Jordan Fisher won Season 25 of “Dancing With The Stars” with his partner Lindsay Arnold. The two dancers were crowned this season’s champions and awarded the Mirrorball Trophy on Tuesday’s results show. As Gossip Cop reported, Monday’s finals featured Lindsay Stirling and Mark Ballas, Frankie Muniz and Witney Carson, Drew Scott and Emma Slater, and Fisher and Arnold each performing a redemption routine followed by a freestyle dance.
Eminem performed “Walk On Water” with a mashup of some of his older songs, including “Stan” and “Love The Way You Lie” on this week’s “SNL.” The new song is the first single off his upcoming album Revival. See the video above of Eminem’s performance of “Walk On Water” with Skylar Grey on “Saturday Night Live.”This marks the seventh time Eminen has been the musical guest on the sketch comedy show.
This marks Haddish’s debut as the host on the the sketch comedy series. And even more significantly, it’s the very time a black female comedienne has ever been the host of “SNL” in all of its 43 seasons. Along with a photo of herself looking pumped on Instagram, Haddish noted the milestone by writing, “This Saturday, 11/11 on #SNL!! Can you believe I will be the very #first black female comedian host?!?
Muck Rack makes it simple to find people, tweets, or articles that mention any name, keyword, company, hashtag etc. We've compiled this guide to help you make the most of your search.
Selecting a term
Start searching tweets, articles from media outlets, articles mentioned in tweets, journalists'
names, titles and bios with some suggested searches:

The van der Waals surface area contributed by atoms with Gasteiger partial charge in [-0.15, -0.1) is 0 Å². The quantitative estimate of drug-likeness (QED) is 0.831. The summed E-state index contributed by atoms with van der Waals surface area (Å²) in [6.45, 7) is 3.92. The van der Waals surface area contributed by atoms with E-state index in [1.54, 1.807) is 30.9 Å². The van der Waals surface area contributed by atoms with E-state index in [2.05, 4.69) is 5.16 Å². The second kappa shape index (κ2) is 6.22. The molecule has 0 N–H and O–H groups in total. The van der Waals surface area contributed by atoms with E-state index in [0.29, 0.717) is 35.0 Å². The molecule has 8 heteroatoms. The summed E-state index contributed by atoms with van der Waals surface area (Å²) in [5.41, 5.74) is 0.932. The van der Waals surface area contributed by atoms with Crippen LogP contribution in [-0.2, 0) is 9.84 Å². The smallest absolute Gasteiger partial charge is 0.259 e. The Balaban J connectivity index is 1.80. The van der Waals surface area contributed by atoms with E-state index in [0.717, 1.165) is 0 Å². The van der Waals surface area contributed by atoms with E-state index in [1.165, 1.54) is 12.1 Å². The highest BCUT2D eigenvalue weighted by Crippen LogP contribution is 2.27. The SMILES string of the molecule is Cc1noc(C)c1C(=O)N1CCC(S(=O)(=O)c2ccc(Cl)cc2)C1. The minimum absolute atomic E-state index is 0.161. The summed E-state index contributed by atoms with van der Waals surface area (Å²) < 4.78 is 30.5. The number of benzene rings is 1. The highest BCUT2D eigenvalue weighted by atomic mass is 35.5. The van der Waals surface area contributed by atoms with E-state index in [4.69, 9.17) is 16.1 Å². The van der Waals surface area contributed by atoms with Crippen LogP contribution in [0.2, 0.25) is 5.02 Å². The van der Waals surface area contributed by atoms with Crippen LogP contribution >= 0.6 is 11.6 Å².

Companies or Topics (e.g. iPhone, Microsoft)
Phrases (e.g. "cloud computing") — use quotes to keep the terms together
Twitter handles (e.g. @username) — returns those who have mentioned or replied to
Names (e.g. "David Pogue")
Hashtags (e.g. #sxsw, #london2012)
Bio details (e.g. vegan, Olympics, father)
Muck Rack's Advanced Search allows for many boolean operators.
Find results that mention multiple specified terms, use AND or
+. For example, ensure each result contains both Elon Musk and Mark Zuckerberg by
searching Musk AND Zuckerberg or Musk + Zuckerberg.
Use the operators OR or , to broaden your search when you'd like either of
multiple terms to appear in results. (This is the default behavior of our search when no operators
are used). For example, results will contain either cake or cookie by searching cake OR cookie or cake,cookie
Use NOT or - to subtract results from your search. For
example, searching Disney will yield results about the Walt Disney Company as well as Walt Disney
World Resort. To exclude mentions of Disney World, search for Disney -World or Disney
When using one of these operators with a phrase, enclose it in quotation marks. For example, you can
find results about smartphones excluding Apple's iPhone 4S by searching smartphone -"iPhone
Exact case matching or punctuation
If you're searching for a brand name or keyword that relies on specific punctuation marks or capitalization, you can
find results that match your exact query by adding matchcase: before the keyword you're searching for, like matchcase:E*TRADE .
Use parentheses to separate multiple
boolean phrases. For example, to find journalists talking about having fun in Disney World or
Disneyland, search for ("disney world" OR disneyland) AND fun.
An asterisk can be used to search for any variation of a root word truncated by the asterisk. For example, searching for admin* will return results for administrator, administration, administer, administered, etc.
A near operator is an AND operator where you can control the distance between the words. You can vary the distance the near operation uses by adding a forward slash and number (between 0-99) such as strawberries NEAR/10 "whipped cream", which means the strawberries must exist within 10 words of "whipped cream".